Wine is fine for the heart, says Boston professor


Dr. Curtis Ellison of Boston University shares the benefits of moderate wine consumption during the Washington State Grape Society's series of workshops in Grandview this past week.

GRANDVIEW - Besides diet and exercise, the keys to good heart health should include a glass of wine - or two - each day.

That's according to Dr. Curtis Ellison from the Boston University School of Medicine, a keynote speaker this past Friday at the Washington State Grape Society's annual meeting in Grandview.

He says U.S. officials have known for four decades that moderate wine consumption can help stave off heart disease.

The problem, Ellison says, is that knowledge was squirreled away because of concerns related to alcohol abuse.

That all changed in the 1980s and early 90s when Ellison saw the evidence himself in France.

The French are known for a diet high in animal fat, being notorious smokers and yet have a heart disease rate far less than the U.S.

According to one study of industrialized countries, France had the second lowest rate of heart disease.

That, in turn, led Ellison to study what he calls the "French Paradox." During the research, he found the daily consumption of wine in that country has helped them lower their risks of heart ailments.

About 20 years ago, the "French Paradox" received national attention in the U.S. when Ellison was interviewed by Morley Safer of 60 Minutes.

"Suddenly I was a wine expert," Ellison laughed, noting other media outlets soon latched on to the information.

He says blood platelets are "less sticky for 24 hours" after a drink of wine. "Less sticky" in turn means the platelets are less likely to form clots or a blockage in the arteries.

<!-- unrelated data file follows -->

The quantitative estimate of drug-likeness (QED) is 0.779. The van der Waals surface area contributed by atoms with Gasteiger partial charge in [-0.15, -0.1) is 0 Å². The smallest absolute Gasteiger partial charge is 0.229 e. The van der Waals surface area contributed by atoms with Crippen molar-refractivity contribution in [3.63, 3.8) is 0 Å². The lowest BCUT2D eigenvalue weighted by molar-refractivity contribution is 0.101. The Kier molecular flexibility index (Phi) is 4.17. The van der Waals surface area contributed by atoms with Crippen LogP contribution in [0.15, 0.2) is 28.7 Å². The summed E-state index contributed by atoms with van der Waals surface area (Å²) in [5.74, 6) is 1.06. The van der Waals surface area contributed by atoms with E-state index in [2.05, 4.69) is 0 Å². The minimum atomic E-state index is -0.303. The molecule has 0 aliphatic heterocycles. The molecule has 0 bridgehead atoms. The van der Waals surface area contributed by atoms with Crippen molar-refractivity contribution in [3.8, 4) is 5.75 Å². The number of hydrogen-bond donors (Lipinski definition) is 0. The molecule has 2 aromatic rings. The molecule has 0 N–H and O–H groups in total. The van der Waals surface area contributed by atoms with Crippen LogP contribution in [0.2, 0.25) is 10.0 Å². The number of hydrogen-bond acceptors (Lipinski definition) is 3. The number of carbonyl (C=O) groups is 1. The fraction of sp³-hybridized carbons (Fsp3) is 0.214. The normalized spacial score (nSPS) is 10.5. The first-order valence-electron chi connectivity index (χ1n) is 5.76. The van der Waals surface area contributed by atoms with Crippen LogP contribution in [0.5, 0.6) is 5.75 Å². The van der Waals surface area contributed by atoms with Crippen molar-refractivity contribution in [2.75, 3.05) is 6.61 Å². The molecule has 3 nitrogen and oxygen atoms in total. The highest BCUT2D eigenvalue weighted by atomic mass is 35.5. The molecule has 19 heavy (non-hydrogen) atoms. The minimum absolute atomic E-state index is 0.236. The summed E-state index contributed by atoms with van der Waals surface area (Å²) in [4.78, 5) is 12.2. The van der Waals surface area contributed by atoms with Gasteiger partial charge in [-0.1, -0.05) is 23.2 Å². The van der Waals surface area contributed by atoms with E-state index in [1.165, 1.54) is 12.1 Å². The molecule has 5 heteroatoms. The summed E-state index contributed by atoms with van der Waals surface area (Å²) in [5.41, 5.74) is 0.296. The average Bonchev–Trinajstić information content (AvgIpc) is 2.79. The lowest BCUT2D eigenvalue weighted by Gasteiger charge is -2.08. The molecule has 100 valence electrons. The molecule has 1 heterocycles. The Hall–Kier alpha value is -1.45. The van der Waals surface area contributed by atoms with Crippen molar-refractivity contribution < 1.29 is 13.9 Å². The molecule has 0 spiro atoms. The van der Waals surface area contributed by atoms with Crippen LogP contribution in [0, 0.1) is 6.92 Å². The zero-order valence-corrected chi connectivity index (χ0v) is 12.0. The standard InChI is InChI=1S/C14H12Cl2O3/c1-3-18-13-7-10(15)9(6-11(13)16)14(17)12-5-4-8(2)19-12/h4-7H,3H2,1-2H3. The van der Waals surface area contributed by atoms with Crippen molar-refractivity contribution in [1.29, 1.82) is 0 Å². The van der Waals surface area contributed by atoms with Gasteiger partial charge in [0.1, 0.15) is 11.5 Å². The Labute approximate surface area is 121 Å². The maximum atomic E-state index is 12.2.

The message, Ellison smiled, is to drink a glass of wine "every 24 hours."

He says it actually should be about a glass and a half or two glasses to get the optimum effect.

He also pointed to research in recent years that indicates other ailments like diabetes and alzheimers are less likely in those who consume alcohol each day.

The key, Ellison warns, is not to drink to excess or alcohol will have an adverse effect on health.

He says that all forms of alcohol are helpful for heart health. Wine is the best, but he says beer and even spirits in moderation can have a positive impact on heart health.

Ellison adds that red grape juice can also have benefits for heart health, but much more has to be consumed - about a quart a day.

He also pointed out some potential negative impacts to moderate alcohol consumption, namely a slight increased risk in breast cancer and in colon cancer. Ellison claims these risks are minor and even said the risks of not drinking wine outweigh the risks of drinking.

He did note, however, some instances when people should not consume alcohol, primarily those who are susceptible to alcohol and drug abuse or those who abstain for religious reasons.


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